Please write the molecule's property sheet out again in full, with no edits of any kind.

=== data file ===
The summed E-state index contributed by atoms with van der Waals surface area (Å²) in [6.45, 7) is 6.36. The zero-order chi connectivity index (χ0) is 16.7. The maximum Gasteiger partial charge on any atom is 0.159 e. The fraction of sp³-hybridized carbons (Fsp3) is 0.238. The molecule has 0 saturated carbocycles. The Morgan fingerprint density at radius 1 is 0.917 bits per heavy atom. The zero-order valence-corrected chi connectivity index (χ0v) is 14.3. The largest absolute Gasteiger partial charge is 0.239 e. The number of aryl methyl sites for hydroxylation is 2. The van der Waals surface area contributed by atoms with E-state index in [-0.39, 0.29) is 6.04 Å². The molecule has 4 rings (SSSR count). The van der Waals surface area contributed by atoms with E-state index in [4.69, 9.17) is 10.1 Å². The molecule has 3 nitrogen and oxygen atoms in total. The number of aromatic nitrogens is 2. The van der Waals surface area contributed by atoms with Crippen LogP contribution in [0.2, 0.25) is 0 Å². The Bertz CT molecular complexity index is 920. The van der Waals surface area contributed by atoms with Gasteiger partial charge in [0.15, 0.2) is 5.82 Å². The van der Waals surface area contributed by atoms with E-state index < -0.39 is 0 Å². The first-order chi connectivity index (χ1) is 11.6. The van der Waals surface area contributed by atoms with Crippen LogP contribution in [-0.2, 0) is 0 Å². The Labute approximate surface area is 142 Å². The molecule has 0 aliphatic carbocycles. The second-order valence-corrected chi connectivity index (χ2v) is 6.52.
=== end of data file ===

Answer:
The summed E-state index contributed by atoms with van der Waals surface area (Å²) in [6.45, 7) is 6.36. The zero-order chi connectivity index (χ0) is 16.7. The maximum Gasteiger partial charge on any atom is 0.159 e. The fraction of sp³-hybridized carbons (Fsp3) is 0.238. The molecule has 0 saturated carbocycles. The Morgan fingerprint density at radius 1 is 0.917 bits per heavy atom. The zero-order valence-corrected chi connectivity index (χ0v) is 14.3. The largest absolute Gasteiger partial charge is 0.239 e. The number of aryl methyl sites for hydroxylation is 2. The van der Waals surface area contributed by atoms with E-state index in [-0.39, 0.29) is 6.04 Å². The molecule has 4 rings (SSSR count). The van der Waals surface area contributed by atoms with E-state index in [4.69, 9.17) is 10.1 Å². The molecule has 3 nitrogen and oxygen atoms in total. The number of aromatic nitrogens is 2. The van der Waals surface area contributed by atoms with Crippen LogP contribution in [0.2, 0.25) is 0 Å². The Bertz CT molecular complexity index is 920. The van der Waals surface area contributed by atoms with Gasteiger partial charge in [0.15, 0.2) is 5.82 Å². The van der Waals surface area contributed by atoms with E-state index < -0.39 is 0 Å². The first-order chi connectivity index (χ1) is 11.6. The van der Waals surface area contributed by atoms with Crippen LogP contribution in [-0.2, 0) is 0 Å². The Labute approximate surface area is 142 Å². The molecule has 0 aliphatic carbocycles. The second-order valence-corrected chi connectivity index (χ2v) is 6.52.